Having significant debt is scary. Even if you can make regular payments, steep interest rates often make it impossible to pay off the debt quickly. The inability to make payments on time or make them at all may have a lasting impact on your credit score. This in turn may limit your ability to rent an apartment, buy a car, or get a mortgage. It may even hamper your ability to get a job.
Persistent phone calls and notices from debt collectors may also make your life difficult. In some cases, the debt collectors may threaten to sue you. The good news, however, is that they have a limited time in which to do so. Keep reading to learn more about time-barred debt or the statute of limitations on debt.
What is time-barred debt?
Time-barred debt is an old debt for which a debt collector can no longer sue the debtor to collect.
Debt collectors only have a certain amount of time under applicable laws to take legal action against debtors. If they fail to do so within that time, called the statute of limitations, the debt is classified as time-barred. Debt collectors are legally prohibited from suing for the non-payment of time-barred debt.
Generally the statute of limitations begins when someone fails to make a payment on outstanding debt. The type of debt incurred and pertinent state law determines when it ends.
The statute of limitations on debt collection in Nevada
Under Nevada law, for example, the statute of limitations on debt collection begins when the last financial exchange occurs, the last item is charged or the last credit is provided. In general, it is:
- Six years for medical debt
- Four years for credit card debt
- Four years for motor vehicle loan debt
- Ten years for state tax debt
There is an important caveat, however. Payment on an outstanding debt at any time after the original statute of limitations takes effect triggers a new one.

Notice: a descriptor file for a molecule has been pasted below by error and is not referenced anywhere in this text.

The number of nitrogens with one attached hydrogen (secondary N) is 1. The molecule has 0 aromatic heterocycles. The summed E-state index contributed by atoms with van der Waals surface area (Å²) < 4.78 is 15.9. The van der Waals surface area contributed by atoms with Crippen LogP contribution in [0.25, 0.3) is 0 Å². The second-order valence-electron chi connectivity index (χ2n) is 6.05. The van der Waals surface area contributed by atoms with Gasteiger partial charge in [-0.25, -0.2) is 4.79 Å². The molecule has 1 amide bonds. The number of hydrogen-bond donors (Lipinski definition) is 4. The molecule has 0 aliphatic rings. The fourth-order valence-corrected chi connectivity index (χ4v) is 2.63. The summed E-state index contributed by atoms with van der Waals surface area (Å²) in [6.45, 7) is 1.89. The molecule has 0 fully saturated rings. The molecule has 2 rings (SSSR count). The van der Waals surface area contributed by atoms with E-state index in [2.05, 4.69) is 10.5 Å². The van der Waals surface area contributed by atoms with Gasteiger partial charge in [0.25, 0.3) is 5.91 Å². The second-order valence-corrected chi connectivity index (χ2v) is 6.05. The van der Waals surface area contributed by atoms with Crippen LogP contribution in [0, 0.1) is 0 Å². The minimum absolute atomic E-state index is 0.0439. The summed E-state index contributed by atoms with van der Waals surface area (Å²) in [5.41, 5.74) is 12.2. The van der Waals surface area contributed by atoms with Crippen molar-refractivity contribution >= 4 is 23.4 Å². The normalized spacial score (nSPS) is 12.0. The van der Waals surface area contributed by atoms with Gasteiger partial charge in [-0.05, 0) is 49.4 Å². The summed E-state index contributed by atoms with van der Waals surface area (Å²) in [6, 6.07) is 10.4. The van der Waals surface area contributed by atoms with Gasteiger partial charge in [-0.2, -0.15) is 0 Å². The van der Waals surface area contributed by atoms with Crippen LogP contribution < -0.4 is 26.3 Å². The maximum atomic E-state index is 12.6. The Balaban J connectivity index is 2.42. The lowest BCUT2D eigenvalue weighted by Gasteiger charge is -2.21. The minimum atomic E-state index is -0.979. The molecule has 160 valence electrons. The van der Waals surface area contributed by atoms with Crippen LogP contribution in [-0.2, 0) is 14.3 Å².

The statute of limitations on debt collection in Washington
The statute of limitations on debt collection in Washington also depends on the type of debt.
If the debt defaulted on is based on a written contract, the debt collector or collection agency usually has six years in which to file a lawsuit against the debtor. If the debt defaulted on is based on an oral contract, the debt collector or collection agency usually has three years in which to file a lawsuit against the debtor.
If the debtor makes a payment on the outstanding debt after the original statute of limitations is in effect, it resets. Conversely, if the debtor does not make a payment until the statute of limitations has expired, the payment will not trigger a new one.
What to ask a debt collector who contacts you about a time-barred debt
Even though debt collectors cannot sue anyone to recoup time-barred debts, they can contact debtors about it. Here are a few things to keep in mind.
- A debt collector must answer all of your questions truthfully.
- You have the right to ask about the statute of limitations if you believe the debt may be time-barred.
- You also have the right to ask what their records show as the date of your last payment. This will help pinpoint when the statute of limitations began.
- If the debt collector refuses to answer, you have the right to send a letter within 30 days after receipt of a written notice of the debt. This letter should state that you are “disputing” the debt and that you want to “verify” it.
- Collectors cannot keep trying to collect the debt while the verification is pending. Keep a copy of your letter as proof that you requested verification, and the verification provided.
Steps to take if you are sued for a time-barred debt
Based on the foregoing information, you may be tempted to simply ignore a lawsuit initiated by a debt collector to collect time-barred debt. That is the worst course of action. By ignoring a lawsuit, you risk the collector securing a court judgment against you.
Instead, contact Debt Rescue Law at 833-707-1234. We can easily assess your situation and provide the legal advocacy you need to get the case dismissed. We can also determine whether the debt collector violated your rights under the Fair Debt Collection Practices Act (FDCPA). If so, we will fight to get you the compensation you deserve.